Amygdala Activity In Violent Offenders Essay Sample
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Anderson and Kiehl (2012) identify amygdala as a section of the human brain positioned to the left and right temporal lobes. The amygdala controls emotion memory and emotional expressions by linking them to other regions of the human brain (Hariri and Weinberger, 2009). Studies on animals and humans show that the presence of emotionally relevant stimuli activates one amygdala neuron. The middle nucleus of the amygdala helps the brain to express emotional reactions supported by aversive stimuli. The stimuli purposely generate fear responses, such as strident startling noises, heights, odors, scaring strangers, huge animals, or certain sounds. Researchers believe that violent offenders possess reduced amygdala activity. For instance, psychopathic individuals demonstrate low neural reaction to frightening stimuli, fewer psychological reactions, and less aversive conditioning when anticipating punishment or when envisioning aggressive events. However, the purpose of this paper is to review three journal articles on the criminology of amygdala, reduced amygdala activity on disruptive youths, and men with childhood aggression and early psychopathic traits. The paper will also show how the journals integrate and fit into the broader context.
The Criminology of the Amygdala
Amygdala fits into a broader context of criminology. This is evident in the article “The Criminology of the Amygdala” by Delisi, Umphress, and Vaughn (2009). The article reviews the anatomical position, functions, and connectivity of the amygdala and explores its function in a recently advanced psychopathy theory. It also illuminates amygdala anomalies in different populations and explores genetics study associated with amygdala functioning.
Delisi et al. (2009) relate amygdala to CU (callous unemotional) features, psychopathy, and antisocial conducts. Delisi et al. (2009) agree that people with damaged amygdala fail to identify terrified facial appearances despite being able to distinguish facial characteristics. Wright, Tibbetts and Daigle (2008) implicate amygdala to psychological conditions related to eating, sexual maternal and violent behaviors. The study discovered that the left amygdala respond to poignant and fear expressions. A landmark research by Davidson et al. (2000) implied that amygdala possesses a complex role in impulsive violence. The tangential nucleus of the amygdala receives personal behaviors connoting threat, such as attacking posture, intimidating vocalization, and ogling eyes and projects them to the basal nuclei. At the same time, information regarding the shared perspective resulting from the Orbitofrontal cortex projections integrates with the perceptual knowledge (Gao, Raine, Venables, Dawson and Mednick, 2010).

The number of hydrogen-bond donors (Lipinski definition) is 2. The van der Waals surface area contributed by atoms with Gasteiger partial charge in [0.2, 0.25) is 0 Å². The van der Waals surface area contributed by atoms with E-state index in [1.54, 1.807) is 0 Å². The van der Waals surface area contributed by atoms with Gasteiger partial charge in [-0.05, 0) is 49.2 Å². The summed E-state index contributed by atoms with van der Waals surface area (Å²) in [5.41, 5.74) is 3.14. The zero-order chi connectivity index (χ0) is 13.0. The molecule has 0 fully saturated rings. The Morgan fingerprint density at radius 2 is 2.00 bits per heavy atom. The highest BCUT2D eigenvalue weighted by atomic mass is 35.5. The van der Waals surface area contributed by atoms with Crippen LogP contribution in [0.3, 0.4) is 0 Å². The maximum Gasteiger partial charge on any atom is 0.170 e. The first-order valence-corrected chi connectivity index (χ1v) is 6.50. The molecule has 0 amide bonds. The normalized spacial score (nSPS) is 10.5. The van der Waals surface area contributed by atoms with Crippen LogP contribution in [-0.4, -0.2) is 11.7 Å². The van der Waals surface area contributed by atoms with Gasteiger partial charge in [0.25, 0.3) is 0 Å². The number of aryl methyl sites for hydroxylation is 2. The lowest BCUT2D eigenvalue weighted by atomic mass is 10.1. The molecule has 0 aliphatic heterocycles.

According to Blair (2010), the Amygdala Theory of Psychopathy states that psychopathic individuals portray low neural reaction to reduced psychological reactions to perceived threats, reduced shock reaction to aversive stimuli and concentrated aversive conditioning. The theory claims that these impairments remain consistent with normal amygdala dysfunction, therefore preventing violent offenders to process their victim’s fear and sadness. Decety, Michalska, Akitsuki, and Lahey (2009) claim that violent criminals fail to empathize with victims due to reduced amygdala essential for the creation of stimulus-strengthening and stimulus-reaction associations. Additionally, adolescents with behavioral disorder display reduced amygdala or prefrontal coupling after observing a person in pain. Frick and White (2008) and criminologists identify CU features as the most destructive risk facets for serious antisocial behavior. Whalen (2007) added that CU characteristics contribute distinctive and robust relationships with violent conducts withstanding the competing effects of onset behavior, violent beliefs, and impulsivity. Lastly, Delisi et al. (2009) article concluded that violent offenders fail to show remorse or empathy for their victims because of reduced amygdala activities.
Reduced Amygdala-Orbitofrontal Connectivity amongst Disruptive and Psychopathic Youths
As stated in the first article, individuals with reduced amygdala activity are likely to have violent tendencies in the future. The article “Reduced Amygdala–Orbitofrontal Connectivity during Moral Judgments in Youths with Disruptive Behavior Disorders and Psychopathic Traits" by Marsh, Finger, Fowler, Jurkowitz, Schechter, Yu, Spine supports that idea and identifies disruptive and psychopathic behaviors in adolescents. The researchers applied fMRI (functional magnetic resonance imaging) to explore amygdala and Orbitofrontal cortex dysfunction amongst disruptive and psychopathic adolescents. Marsh et al. (2011) also identified psychopathic attributes as irresponsibility, manipulativeness, lack of empathy and emotions, including lack of remorse.